Monday, March 25, 2019

How to put on a successful concert 1: planning

It seems such a straightforward idea: learn a bunch of songs then find some people to sing them to.

photo by Nick Youngson

But planning a successful concert involves a lot of planning. Here’s a guide to how you might approach it.

Putting on a successful concert is hard work and involves a lot of planning. Here are a few questions that might help.


Not every choir performs. Singers can have a satisfying experience learning songs together without anybody else ever hearing them. In fact, performances can add a lot of pressure which many singers just don’t need. Especially nervous singers who are just starting out.

Even if you decide not to put on a concert, there are other ways of sharing the songs you’ve learnt. See 7 ways to share your choir’s singing without making a big performance of it

See also:

Should you choir perform live? – arguments for and against

Choirs that don’t perform

what for?

Is there a special reason for having this concert? Maybe it’s your choir’s 10th year or the anniversary of one of your favourite composers or your local town’s heritage day. Or it could be to raise money for charity or to celebrate the opening of a new venue.

The clearer you are about what your concert is for, the easier it will be to programme and publicise it.


There are obvious things to take into account:
  • avoid clashes – don’t schedule your concert when others are on nearby (many areas have “clash diaries” to help avoid this – if one doesn’t exist, it may be helpful for you to set one up). Also avoid other big events like music festivals and football matches.
  • leave reasonable gaps between your concerts or your audiences will get tired and stop coming.
  • bank holidays and religious festivals are maybe not a good time for a concert (depending on what the concert is for – a carol concert at Christmas makes sense for example), as many families go away. Same applies to school holidays in general.
  • choose a day and time when most people are available – this depends on your target audience of course, but you’ll probably get more punters on a Saturday evening than at 3pm on a Wednesday afternoon.
  • what’s worked in the past? – if you know that a particular time and day has always worked well for you, then stick to that. Otherwise you may want to experiment. How about a Sunday afternoon, for example? Or a Friday evening?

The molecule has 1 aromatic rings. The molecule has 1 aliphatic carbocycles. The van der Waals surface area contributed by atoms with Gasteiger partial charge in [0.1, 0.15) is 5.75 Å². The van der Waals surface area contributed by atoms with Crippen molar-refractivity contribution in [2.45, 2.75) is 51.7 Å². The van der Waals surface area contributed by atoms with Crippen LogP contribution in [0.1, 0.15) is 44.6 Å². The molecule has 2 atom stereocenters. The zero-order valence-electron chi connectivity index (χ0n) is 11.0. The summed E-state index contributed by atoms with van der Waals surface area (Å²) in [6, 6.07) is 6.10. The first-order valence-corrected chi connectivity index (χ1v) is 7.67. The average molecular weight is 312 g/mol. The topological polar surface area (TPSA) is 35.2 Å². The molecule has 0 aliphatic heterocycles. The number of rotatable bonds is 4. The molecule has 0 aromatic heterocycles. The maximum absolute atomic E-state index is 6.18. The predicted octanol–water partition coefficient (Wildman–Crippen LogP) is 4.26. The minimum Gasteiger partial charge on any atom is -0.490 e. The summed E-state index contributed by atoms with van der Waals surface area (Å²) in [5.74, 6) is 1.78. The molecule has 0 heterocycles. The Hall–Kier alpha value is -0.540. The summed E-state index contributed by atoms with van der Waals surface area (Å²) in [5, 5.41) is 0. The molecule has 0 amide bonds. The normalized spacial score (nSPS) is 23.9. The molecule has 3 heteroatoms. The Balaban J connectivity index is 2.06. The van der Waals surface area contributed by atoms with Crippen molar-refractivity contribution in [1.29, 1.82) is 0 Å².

Many concerts happen in churches. These are often the only large venue in a small town, and they are usually far more affordable than a local arts centre. However, it can put certain audience members off. See The pros and cons of using churches for choir performances

It may be possible to form a relationship with a venue in your town which is of benefit to both of you. They can help with rehearsal space, advertising, ticket sales, etc. whilst you might form part of their outreach or community programme (always good for arts funding!).

From time to time you might want to go big and do a one-off special project or do a joint gig with other choirs or local bands. You are then likely to sell far more tickets than usual and might be able to afford a larger venue.

Depending on health and safety regulations and performing licences, it can be fun to find unusual venues to perform in: empty swimming pools, old factories, public parks. etc.

See also Making the space work for you – how to cope with unusual venues


What will you be performing at your concert? This is where song choice comes in. And depending on that song choice (and particular arrangements you choose) it will also determine what else you might need like backing tracks (and PA system), soloists (and microphones), musicians (or accompanist), and so on.

Your ‘why?’ and ‘what for?’ answers from above will help you to narrow down your choice of songs, especially if the concert is themed in some way.

See Choosing the right songs for a concert

who’s coming?

At some point you’ll need to publicise your concert. Getting the timing right is tricky: too soon and people will forget by the time it comes around. Too late and people will have arranged to do other things.

Use as many publicity outlets as you possibly can. Social media now allows you to drip-feed publicity over a long period at no cost to you other than time. Remember that any single form of publicity will not work on its own. For example, posters are good at reminding people about something that they’ve heard about elsewhere.

Make a timetable so you don’t miss monthly magazine deadlines. Write many different versions of your publicity with a range of different angles. Some will suit some mediums better than others. And if you’re using social media you don’t want to keep repeating yourself.

Make sure tickets are easy to buy and have several options for buying them (not everyone likes buying things online).

See also:

How to sell more tickets at your next concert: use your choir members

How to sell more tickets at your next concert: widening the net

How to promote your next concert to reach more people and get a bigger audience

Finding an audience (series of 4 posts)


Next week I’ll be looking at the nitty gritty of how you get your concert together: choosing a running order, looking at song structures, entrances and exits, debriefing, etc.

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Chris Rowbury




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